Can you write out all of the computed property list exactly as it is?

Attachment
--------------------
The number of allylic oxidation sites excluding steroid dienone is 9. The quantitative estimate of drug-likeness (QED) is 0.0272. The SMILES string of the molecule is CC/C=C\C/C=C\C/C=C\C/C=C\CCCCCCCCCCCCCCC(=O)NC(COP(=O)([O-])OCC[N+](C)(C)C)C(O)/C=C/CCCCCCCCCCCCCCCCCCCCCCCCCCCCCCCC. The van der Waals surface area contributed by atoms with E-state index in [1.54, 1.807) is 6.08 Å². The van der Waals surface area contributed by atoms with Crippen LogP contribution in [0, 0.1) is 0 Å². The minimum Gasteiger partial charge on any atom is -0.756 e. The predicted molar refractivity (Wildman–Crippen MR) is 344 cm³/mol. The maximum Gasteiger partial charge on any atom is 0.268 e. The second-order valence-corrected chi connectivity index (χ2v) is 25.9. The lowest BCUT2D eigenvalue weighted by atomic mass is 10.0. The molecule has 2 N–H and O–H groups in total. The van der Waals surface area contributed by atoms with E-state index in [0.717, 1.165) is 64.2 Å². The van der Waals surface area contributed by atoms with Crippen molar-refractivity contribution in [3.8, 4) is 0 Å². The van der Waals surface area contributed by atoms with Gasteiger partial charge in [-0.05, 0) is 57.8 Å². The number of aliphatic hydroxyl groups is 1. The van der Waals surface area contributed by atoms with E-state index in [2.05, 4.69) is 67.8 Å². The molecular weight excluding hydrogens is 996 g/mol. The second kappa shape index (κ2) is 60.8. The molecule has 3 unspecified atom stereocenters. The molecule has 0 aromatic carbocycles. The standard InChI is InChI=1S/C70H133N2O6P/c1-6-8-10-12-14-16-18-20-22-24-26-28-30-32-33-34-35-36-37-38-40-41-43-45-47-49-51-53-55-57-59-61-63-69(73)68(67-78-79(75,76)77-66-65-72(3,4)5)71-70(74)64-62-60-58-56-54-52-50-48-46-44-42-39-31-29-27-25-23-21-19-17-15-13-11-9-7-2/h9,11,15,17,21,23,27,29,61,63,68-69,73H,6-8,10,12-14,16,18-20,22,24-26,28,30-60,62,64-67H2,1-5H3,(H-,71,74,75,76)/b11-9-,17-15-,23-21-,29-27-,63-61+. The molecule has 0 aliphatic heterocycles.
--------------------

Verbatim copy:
The number of allylic oxidation sites excluding steroid dienone is 9. The quantitative estimate of drug-likeness (QED) is 0.0272. The SMILES string of the molecule is CC/C=C\C/C=C\C/C=C\C/C=C\CCCCCCCCCCCCCCC(=O)NC(COP(=O)([O-])OCC[N+](C)(C)C)C(O)/C=C/CCCCCCCCCCCCCCCCCCCCCCCCCCCCCCCC. The van der Waals surface area contributed by atoms with E-state index in [1.54, 1.807) is 6.08 Å². The van der Waals surface area contributed by atoms with Crippen LogP contribution in [0, 0.1) is 0 Å². The minimum Gasteiger partial charge on any atom is -0.756 e. The predicted molar refractivity (Wildman–Crippen MR) is 344 cm³/mol. The maximum Gasteiger partial charge on any atom is 0.268 e. The second-order valence-corrected chi connectivity index (χ2v) is 25.9. The lowest BCUT2D eigenvalue weighted by atomic mass is 10.0. The molecule has 2 N–H and O–H groups in total. The van der Waals surface area contributed by atoms with E-state index in [0.717, 1.165) is 64.2 Å². The van der Waals surface area contributed by atoms with Crippen molar-refractivity contribution in [3.8, 4) is 0 Å². The van der Waals surface area contributed by atoms with Gasteiger partial charge in [-0.05, 0) is 57.8 Å². The number of aliphatic hydroxyl groups is 1. The van der Waals surface area contributed by atoms with E-state index in [2.05, 4.69) is 67.8 Å². The molecular weight excluding hydrogens is 996 g/mol. The second kappa shape index (κ2) is 60.8. The molecule has 3 unspecified atom stereocenters. The molecule has 0 aromatic carbocycles. The standard InChI is InChI=1S/C70H133N2O6P/c1-6-8-10-12-14-16-18-20-22-24-26-28-30-32-33-34-35-36-37-38-40-41-43-45-47-49-51-53-55-57-59-61-63-69(73)68(67-78-79(75,76)77-66-65-72(3,4)5)71-70(74)64-62-60-58-56-54-52-50-48-46-44-42-39-31-29-27-25-23-21-19-17-15-13-11-9-7-2/h9,11,15,17,21,23,27,29,61,63,68-69,73H,6-8,10,12-14,16,18-20,22,24-26,28,30-60,62,64-67H2,1-5H3,(H-,71,74,75,76)/b11-9-,17-15-,23-21-,29-27-,63-61+. The molecule has 0 aliphatic heterocycles.